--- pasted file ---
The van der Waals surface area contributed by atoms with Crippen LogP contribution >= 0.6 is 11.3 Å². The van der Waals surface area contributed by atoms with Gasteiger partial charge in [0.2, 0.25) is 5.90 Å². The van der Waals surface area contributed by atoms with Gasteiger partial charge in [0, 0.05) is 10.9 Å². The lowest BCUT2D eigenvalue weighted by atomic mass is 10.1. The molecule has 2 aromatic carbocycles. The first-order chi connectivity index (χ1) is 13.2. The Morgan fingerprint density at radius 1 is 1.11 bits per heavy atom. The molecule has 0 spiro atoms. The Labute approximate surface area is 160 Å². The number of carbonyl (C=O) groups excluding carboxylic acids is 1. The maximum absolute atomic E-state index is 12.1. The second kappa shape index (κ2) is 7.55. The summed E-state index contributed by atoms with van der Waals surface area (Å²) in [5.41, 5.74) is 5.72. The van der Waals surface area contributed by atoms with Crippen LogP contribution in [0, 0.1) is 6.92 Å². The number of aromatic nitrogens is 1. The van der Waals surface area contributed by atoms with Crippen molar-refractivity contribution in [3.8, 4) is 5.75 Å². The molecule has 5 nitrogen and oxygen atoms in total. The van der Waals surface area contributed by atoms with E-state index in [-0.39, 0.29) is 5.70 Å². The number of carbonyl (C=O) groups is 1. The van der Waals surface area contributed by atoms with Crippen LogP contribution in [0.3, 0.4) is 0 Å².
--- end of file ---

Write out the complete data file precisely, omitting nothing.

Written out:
The van der Waals surface area contributed by atoms with Crippen LogP contribution >= 0.6 is 11.3 Å². The van der Waals surface area contributed by atoms with Gasteiger partial charge in [0.2, 0.25) is 5.90 Å². The van der Waals surface area contributed by atoms with Gasteiger partial charge in [0, 0.05) is 10.9 Å². The lowest BCUT2D eigenvalue weighted by atomic mass is 10.1. The molecule has 2 aromatic carbocycles. The first-order chi connectivity index (χ1) is 13.2. The Morgan fingerprint density at radius 1 is 1.11 bits per heavy atom. The molecule has 0 spiro atoms. The Labute approximate surface area is 160 Å². The number of carbonyl (C=O) groups excluding carboxylic acids is 1. The maximum absolute atomic E-state index is 12.1. The second kappa shape index (κ2) is 7.55. The summed E-state index contributed by atoms with van der Waals surface area (Å²) in [5.41, 5.74) is 5.72. The van der Waals surface area contributed by atoms with Crippen LogP contribution in [0, 0.1) is 6.92 Å². The number of aromatic nitrogens is 1. The van der Waals surface area contributed by atoms with Crippen molar-refractivity contribution in [3.8, 4) is 5.75 Å². The molecule has 5 nitrogen and oxygen atoms in total. The van der Waals surface area contributed by atoms with E-state index in [-0.39, 0.29) is 5.70 Å². The number of carbonyl (C=O) groups is 1. The van der Waals surface area contributed by atoms with Crippen LogP contribution in [0.3, 0.4) is 0 Å².